After the tornado of 1896, chairmaker Clayton may have used the services of building mover Rogers. The following about James Clayton is from the Allentown Messenger dated June 8, 1916:
For forty-two years James H. Clayton, as one of the original firm of John A. Clayton & Son, has been engaged in the furniture business at the original stand on Pearl street. This is by far the longest period for any business yet established in Allentown where it is still conducted by one of its founders [and continued until his death in 1937].
Mr. Clayton is a native of Englishtown, where a few years of his early boyhood were spent. He afterwards removed with his parents to Allentown. At the Madison Hall public school here [at 15 Church St. and in existence from 1844 to 1863] young James made good use of his limited opportunities for acquiring an education. Later in life he assisted his father in the business of house painting and the manufacturing of chairs.
Chair making was at one time extensively carried on here, there having been several hands employed at one establishment. Our furniture dealer states that the best quality of rushes he used in the making of chair bottoms was obtained at Marcus Hook, along the banks of the lower Delaware river, but that of late years the supply from that quarter is about exhausted.
For a long time Mr. Clayton has been connected with the order of Odd Fellows here, he having served continuously as secretary of Allentown Lodge for thirty-four years. He has for several years been on the board of directors of the Farmers National Bank of Allentown. With his family he is connected by membership with the Presbyterian Church, of which he has for twenty years been one of the trustees, and is now also one of the ruling elders.
As showing the growth of Pearl street, it might be stated that when Mr. Clayton, Sr., built his house and shop there [at no.11], in 1867, he was the pioneer settler in that part of the town, as no dwelling had yet been erected on that street.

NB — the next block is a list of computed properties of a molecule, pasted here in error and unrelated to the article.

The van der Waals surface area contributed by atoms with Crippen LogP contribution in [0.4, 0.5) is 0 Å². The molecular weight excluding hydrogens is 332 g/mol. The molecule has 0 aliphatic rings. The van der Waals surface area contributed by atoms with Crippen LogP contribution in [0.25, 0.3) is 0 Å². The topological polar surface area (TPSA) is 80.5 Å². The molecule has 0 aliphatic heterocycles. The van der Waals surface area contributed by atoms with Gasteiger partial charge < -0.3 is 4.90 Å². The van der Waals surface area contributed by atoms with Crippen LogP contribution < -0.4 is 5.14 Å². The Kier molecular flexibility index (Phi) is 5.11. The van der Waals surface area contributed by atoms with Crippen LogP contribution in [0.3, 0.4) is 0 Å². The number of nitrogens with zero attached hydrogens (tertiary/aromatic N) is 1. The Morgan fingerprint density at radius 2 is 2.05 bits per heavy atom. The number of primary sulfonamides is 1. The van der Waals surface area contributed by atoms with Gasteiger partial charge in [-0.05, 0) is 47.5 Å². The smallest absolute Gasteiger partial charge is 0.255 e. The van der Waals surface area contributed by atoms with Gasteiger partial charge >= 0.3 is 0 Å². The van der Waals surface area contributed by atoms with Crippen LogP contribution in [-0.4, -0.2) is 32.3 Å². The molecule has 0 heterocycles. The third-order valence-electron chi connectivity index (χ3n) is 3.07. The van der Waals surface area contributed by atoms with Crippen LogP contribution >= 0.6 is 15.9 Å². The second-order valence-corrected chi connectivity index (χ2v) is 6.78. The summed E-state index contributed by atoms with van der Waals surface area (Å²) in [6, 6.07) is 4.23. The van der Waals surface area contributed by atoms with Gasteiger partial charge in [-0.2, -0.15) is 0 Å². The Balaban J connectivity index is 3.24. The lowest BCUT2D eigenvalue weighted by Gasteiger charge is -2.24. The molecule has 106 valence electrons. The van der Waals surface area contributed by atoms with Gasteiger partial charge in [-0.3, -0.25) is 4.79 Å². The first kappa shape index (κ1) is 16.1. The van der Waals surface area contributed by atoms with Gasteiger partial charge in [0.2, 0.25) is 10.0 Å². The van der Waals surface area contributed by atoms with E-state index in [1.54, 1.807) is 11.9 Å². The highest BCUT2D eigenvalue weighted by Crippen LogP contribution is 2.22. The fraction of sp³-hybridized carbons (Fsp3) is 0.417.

During the tornado that struck Allentown in 1896, Mr. Clayton met with much loss. The roof of the back part of his warerooms [at 9 Pearl St.] was lifted and carried far out in the street, and the building itself was shifted several feet from its foundation. Furniture was scattered for some distance, and several chairs could afterward be seen hanging high among the tree branches in front. Considerable damage was done to his barn, it having been much twisted and lifted off the foundation by this most destructive blow in the history of Allentown.
The following notice of the death of Benjamin F. Rogers appeared in the Allentown Messenger of May 4, 1916:
Benjamin F. Rogers, the well-known building mover of Allentown, died at Mercer Hospital, Trenton, on Tuesday morning May 2, 1916, about 9 o’clock, from injuries received while at work at Beverly, N. J., on Friday, April 28.
Mr. Rogers was engaged in a difficult and dangerous job of building moving at Beverly, on which one of his men, William Ashby [N. J’s. oldest Civil War veteran], had previously been hurt, while Kenneth Lamb and Ashby, both of Allentown, narrowly escaped serious injury along with their employer last Friday. As it was Mr. Rogers fell a distance of 12 feet, badly bruising one of his hips and no doubt injuring himself internally, being also caught by a large timber and having his right arm broken in three places below the elbow. He was at once taken to Mercer Hospital, Trenton.
It was first thought that not only his life but his arm would be saved, and he appeared quite comfortably and saw many of his friends on Saturday and Sunday. By Monday night, however, his arm was in a very bad condition and it was found necessary to operate, with small hope then of even saving his life. His arm was taken off at the shoulder, and he was conscious for a little while after the operation, but the end came about 9 o’clock.
Mr. Rogers was a son of then late Benjamin and Lavenia Rogers, and was born in Allentown on July 12, 1870. Starting in as a boy with his father and his uncle, E. B. Rogers, carpenters and building movers, he later succeeded to the extensive building moving business started by that firm. His operations took him largely to Princeton and Asbury Park, while he frequently engaged in large jobs in other States. The Pennsylvania Railroad Company often employed his force [perhaps righting trains after wrecks], while last fall he took a large job in Washington, D. C., which kept him busy there for several months.
On June 24, 1897, he married Elizabeth Tilton, of Allentown, by whom, with their two children, Edna and Florence, he is survived. His only brother, Harry M. Rogers, lives at Tenafly, this State.
In his early life he joined the Allentown Baptist Church, of which he has since been an active and consistent member, at one time holding the office of deacon. At the time of his death he was financial secretary. He was also a member of the American Mechanics and the local fire company.
Relatives and friends are invited to attend the funeral at the Allentown Baptist Church, on Friday, May 5, at 11 o’clock a. m. Interment in the Allentown Presbyterian Cemetery.
[The Roger’s houses include 5, 7 and 13 on High St. and their horse-barn is still located at 5, where I presently reside. Known as the J. Clayton house (Clayton was a weaver) and most likely the family’s original homestead in Allentown.]